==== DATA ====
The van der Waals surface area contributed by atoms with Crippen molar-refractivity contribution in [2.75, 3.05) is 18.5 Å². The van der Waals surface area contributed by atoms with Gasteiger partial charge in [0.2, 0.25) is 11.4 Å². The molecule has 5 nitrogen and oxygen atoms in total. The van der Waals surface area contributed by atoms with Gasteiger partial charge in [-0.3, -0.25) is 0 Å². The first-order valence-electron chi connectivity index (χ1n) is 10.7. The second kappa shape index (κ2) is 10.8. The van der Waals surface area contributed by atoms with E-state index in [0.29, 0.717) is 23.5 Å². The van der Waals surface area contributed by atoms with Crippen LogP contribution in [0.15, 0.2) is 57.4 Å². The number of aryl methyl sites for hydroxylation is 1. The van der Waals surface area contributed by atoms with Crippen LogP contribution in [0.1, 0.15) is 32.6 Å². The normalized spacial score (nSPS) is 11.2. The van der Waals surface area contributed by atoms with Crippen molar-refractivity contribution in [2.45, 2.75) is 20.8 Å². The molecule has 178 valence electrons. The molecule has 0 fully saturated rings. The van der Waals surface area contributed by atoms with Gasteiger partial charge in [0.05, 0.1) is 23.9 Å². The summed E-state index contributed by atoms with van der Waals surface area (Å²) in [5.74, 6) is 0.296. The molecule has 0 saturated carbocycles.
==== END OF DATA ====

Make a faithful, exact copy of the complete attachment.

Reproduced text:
The van der Waals surface area contributed by atoms with Crippen molar-refractivity contribution in [2.75, 3.05) is 18.5 Å². The van der Waals surface area contributed by atoms with Gasteiger partial charge in [0.2, 0.25) is 11.4 Å². The molecule has 5 nitrogen and oxygen atoms in total. The van der Waals surface area contributed by atoms with Gasteiger partial charge in [-0.3, -0.25) is 0 Å². The first-order valence-electron chi connectivity index (χ1n) is 10.7. The second kappa shape index (κ2) is 10.8. The van der Waals surface area contributed by atoms with E-state index in [0.29, 0.717) is 23.5 Å². The van der Waals surface area contributed by atoms with Crippen LogP contribution in [0.15, 0.2) is 57.4 Å². The number of aryl methyl sites for hydroxylation is 1. The van der Waals surface area contributed by atoms with Crippen LogP contribution in [0.1, 0.15) is 32.6 Å². The normalized spacial score (nSPS) is 11.2. The van der Waals surface area contributed by atoms with Crippen molar-refractivity contribution in [2.45, 2.75) is 20.8 Å². The molecule has 178 valence electrons. The molecule has 0 fully saturated rings. The van der Waals surface area contributed by atoms with Gasteiger partial charge in [0.05, 0.1) is 23.9 Å². The summed E-state index contributed by atoms with van der Waals surface area (Å²) in [5.74, 6) is 0.296. The molecule has 0 saturated carbocycles.